Today’s 3 Worst Stocks in the S&P 500

A retailer, a railroad, and a regular financial titan end as the three worst performers in the stock market today

Jan 16, 2014 at 7:09PM

Although we don't believe in timing the market or panicking over daily movements, we do like to keep an eye on market changes -- just in case they're material to our investing thesis.

We're just a few weeks into the New Year, which means most investors' visions of market-beating 2014 returns remain firmly intact and distinctly possible. The beginning of each calendar year routinely inspires hopes, goals, and dreams far beyond the field of finance. While some people realize that a few weeks of football-induced gluttony makes their weight-loss goals much harder to accomplish, others are now starting to see the stock market eat away at their returns. That's because it's the beginning of earnings season, and no matter what the economy's like, individual stocks are more prone to volatility than usual. After reaching an all-time closing high yesterday, the S&P 500 Index (SNPINDEX:^GSPC) lost two points Thursday, or 0.1%, to end at 1,845.

Steadfast believers in Best Buy (NYSE:BBY) stock paid dearly for their faith today, as shares cratered 28.6%, a staggering daily loss rarely seen by shares in S&P 500 members. The electronics retailer shocked Wall Street by whiffing entirely on same-store sales numbers during the holidays, which fell nearly 1% from the year before. Not only did Best Buy have to lower fourth-quarter earnings guidance in the face of this, but it casts serious doubt on the turnaround narrative that drove shares to more than triple last year. I'm as shocked by the letdown as much as the rest of the market was today, but my colleague Rick Munarriz claims he saw ominous signs before today.

While CSX (NYSE:CSX) stock, in comparison to Best Buy, looks like nothing more than a bump in the road, Thursday's 6.8% haircut is still nothing to take lightly. Though big losses early in the year certainly make it all the more difficult to catch up with the broader market by year's end, a time horizon of 12 months to achieve your financial goals is hardly a reasonable measure of success. Railroad company CSX is a fine example of a business facing short-term headwinds (falling coal shipments, huge one-time gains that make immediate earnings growth difficult), but remains poised for long-term success.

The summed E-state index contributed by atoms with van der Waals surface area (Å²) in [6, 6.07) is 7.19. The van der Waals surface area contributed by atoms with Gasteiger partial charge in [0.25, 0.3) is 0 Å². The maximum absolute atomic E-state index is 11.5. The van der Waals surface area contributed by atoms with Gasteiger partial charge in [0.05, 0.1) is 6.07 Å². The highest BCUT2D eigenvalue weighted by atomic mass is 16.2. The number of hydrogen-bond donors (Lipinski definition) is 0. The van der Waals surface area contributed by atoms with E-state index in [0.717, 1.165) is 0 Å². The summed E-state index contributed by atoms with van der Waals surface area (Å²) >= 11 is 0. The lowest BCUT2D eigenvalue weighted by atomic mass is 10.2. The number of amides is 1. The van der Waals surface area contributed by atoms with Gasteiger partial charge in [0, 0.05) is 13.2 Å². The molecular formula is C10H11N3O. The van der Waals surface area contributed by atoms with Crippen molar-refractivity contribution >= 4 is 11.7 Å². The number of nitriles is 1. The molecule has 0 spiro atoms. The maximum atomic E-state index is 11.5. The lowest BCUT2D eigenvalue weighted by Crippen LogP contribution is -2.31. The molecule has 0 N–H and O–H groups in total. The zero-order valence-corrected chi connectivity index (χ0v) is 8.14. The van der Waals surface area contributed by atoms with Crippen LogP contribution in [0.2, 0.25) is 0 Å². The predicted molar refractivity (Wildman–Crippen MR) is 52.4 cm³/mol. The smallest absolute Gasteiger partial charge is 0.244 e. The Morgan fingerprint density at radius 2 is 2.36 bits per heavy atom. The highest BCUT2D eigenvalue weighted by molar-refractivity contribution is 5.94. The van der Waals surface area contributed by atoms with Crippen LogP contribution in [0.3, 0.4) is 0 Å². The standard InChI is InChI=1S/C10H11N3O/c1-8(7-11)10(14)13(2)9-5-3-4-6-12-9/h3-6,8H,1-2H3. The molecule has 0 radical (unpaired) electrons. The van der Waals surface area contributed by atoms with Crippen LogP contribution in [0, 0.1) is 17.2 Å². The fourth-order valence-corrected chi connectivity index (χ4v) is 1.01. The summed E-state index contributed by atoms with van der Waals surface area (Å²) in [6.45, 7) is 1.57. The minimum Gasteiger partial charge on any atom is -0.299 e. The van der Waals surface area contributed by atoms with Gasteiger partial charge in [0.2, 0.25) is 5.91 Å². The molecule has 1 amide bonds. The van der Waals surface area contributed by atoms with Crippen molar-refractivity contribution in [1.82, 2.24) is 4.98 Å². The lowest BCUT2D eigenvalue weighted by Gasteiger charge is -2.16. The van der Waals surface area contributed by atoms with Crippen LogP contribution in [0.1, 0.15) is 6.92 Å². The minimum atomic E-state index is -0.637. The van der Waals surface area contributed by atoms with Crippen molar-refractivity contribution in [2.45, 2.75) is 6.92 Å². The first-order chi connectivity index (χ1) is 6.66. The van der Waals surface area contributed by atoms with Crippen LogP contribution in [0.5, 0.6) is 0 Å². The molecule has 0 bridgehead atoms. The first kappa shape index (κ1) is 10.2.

Finally, shares of Citigroup (NYSE:C) dipped 4.4% today, despite financial statements that read like a hardcore capitalist erotic novel. Citigroup more than doubled its earnings from the same quarter in 2012, pulling in $2.7 billion. In other words, Citigroup made more money in the last three months of 2013 than the entire GDP of Lesotho in 2012 -- and Wall Street expected better. With consumer credit improving, and a global economic recovery under way, Citigroup looks primed to continue pulling in more money each quarter than the annual GDP of entire nations, although there's no guarantee investors will like it.

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Fool contributor John Divine has no position in any stocks mentioned. You can follow him on Twitter @divinebizkid and on Motley Fool CAPS @TMFDivine.